Aa released the leg she had been grasping and set it gently on the floor. A lungful of air escaped her victim in a groan indicating return from the brink of pain. “Now you practice on each other, ok.” It was a suggestion, but between her broken English, stout frame, and authoritative tone, all of Aa’s suggestions sound like orders.
Jed and I made uneasy eye contact before simultaneously rushing to break the silence. “Yeah, no problem!” “Right, shall I go first then?”
I had enjoyed taking in the scenery on my first day in Chiang Mai, but that evening decided to make a more comprehensive plan for the rest of the week. I knew that my friend Tamber would be visiting in a few days and since she had never been to Chiang Mai, I did not want to do the basic sightseeing activities around town until she arrived. I had several days to fill with something more substantial. Thai language would take too long, meditation was too boring, and rock climbing too expensive, so I narrowed my options to wilderness trekking or a Thai massage course.
Initially I was leaning towards trekking. Just like hiking back home, I thought it would provide landscape photo opportunities and exercise. When I started to look into it further, however, I realized that trekking in Thailand is not quite like a hiking in the states. A typical overnight trek out of Chiang Mai includes two hours hiking, one hour white water rafting, one waterfall, a stay overnight in an ethnic minority village, one hour bamboo rafting, and one hour elephant ride. All that, in two days. Some might find this an appealing and efficient use of time, but to me it sounded like the package tourism that leaves me feeling smothered and a little dirty. I later found that there are other trekking options which are simple guided hikes, but these are less popular and therefore more difficult and expensive to arrange. So, I decided that I would take a three day course in Thai massage. It rained heavily that night and I felt even better about my decision as I imagined the trekkers leaving Same Same the next morning slogging through muddy rainforest all day.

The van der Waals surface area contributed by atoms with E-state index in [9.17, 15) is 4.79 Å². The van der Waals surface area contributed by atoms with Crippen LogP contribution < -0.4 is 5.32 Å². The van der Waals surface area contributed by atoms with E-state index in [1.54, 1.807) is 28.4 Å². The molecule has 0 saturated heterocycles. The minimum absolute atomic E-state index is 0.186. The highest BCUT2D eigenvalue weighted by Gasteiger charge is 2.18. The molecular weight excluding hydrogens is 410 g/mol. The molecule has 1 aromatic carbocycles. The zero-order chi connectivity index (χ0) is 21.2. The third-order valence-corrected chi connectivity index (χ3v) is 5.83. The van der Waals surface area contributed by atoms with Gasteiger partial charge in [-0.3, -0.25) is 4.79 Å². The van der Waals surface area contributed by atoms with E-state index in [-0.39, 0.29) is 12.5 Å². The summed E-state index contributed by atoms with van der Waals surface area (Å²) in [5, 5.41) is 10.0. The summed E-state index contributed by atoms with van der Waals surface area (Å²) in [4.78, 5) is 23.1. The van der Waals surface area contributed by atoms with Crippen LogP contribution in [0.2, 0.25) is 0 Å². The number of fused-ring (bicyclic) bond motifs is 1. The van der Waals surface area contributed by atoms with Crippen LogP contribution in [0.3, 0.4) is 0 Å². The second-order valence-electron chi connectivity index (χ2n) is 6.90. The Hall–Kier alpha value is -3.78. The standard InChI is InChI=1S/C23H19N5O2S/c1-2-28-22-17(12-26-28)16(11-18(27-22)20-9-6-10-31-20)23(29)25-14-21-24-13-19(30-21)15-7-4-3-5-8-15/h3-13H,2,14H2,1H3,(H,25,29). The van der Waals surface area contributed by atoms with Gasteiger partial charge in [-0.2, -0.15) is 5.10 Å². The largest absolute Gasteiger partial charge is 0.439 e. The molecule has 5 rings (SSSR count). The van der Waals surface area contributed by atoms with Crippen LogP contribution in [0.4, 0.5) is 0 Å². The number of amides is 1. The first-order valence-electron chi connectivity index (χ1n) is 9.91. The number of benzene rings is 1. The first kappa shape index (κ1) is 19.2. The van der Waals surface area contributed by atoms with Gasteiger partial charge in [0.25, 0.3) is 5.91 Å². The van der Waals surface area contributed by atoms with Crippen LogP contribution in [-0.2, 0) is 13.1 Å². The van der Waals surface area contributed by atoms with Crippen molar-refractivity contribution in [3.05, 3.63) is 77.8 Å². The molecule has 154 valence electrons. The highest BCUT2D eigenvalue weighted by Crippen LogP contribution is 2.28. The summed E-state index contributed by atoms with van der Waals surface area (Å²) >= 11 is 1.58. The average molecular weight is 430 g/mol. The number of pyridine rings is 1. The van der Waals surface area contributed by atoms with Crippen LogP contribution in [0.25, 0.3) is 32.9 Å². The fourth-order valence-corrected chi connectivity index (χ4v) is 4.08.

Some might think I was rash in choosing to take a massage course before ever receiving one, and they would be right. Thai massages are known for imaginative and forceful techniques, quite different from a traditional massage; think pressing, twisting, cracking, and chopping rather than kneading or sliding. Some love it, some hate it. I expected to love it since I’ve always enjoyed forceful massage, but you never know. There is also an aura of sleaze surrounding Thai massage parlors, and though this is mostly centered on Bangkok and association with non-massage activities I wanted to be sure to steer very clear of that element. I chose my massage teachers by walking around to several of the ubiquitous massage places and talking to masseuses. The place I eventually chose, Jera massage, had decent English speakers, reasonable prices, and businesslike, laid back attitude.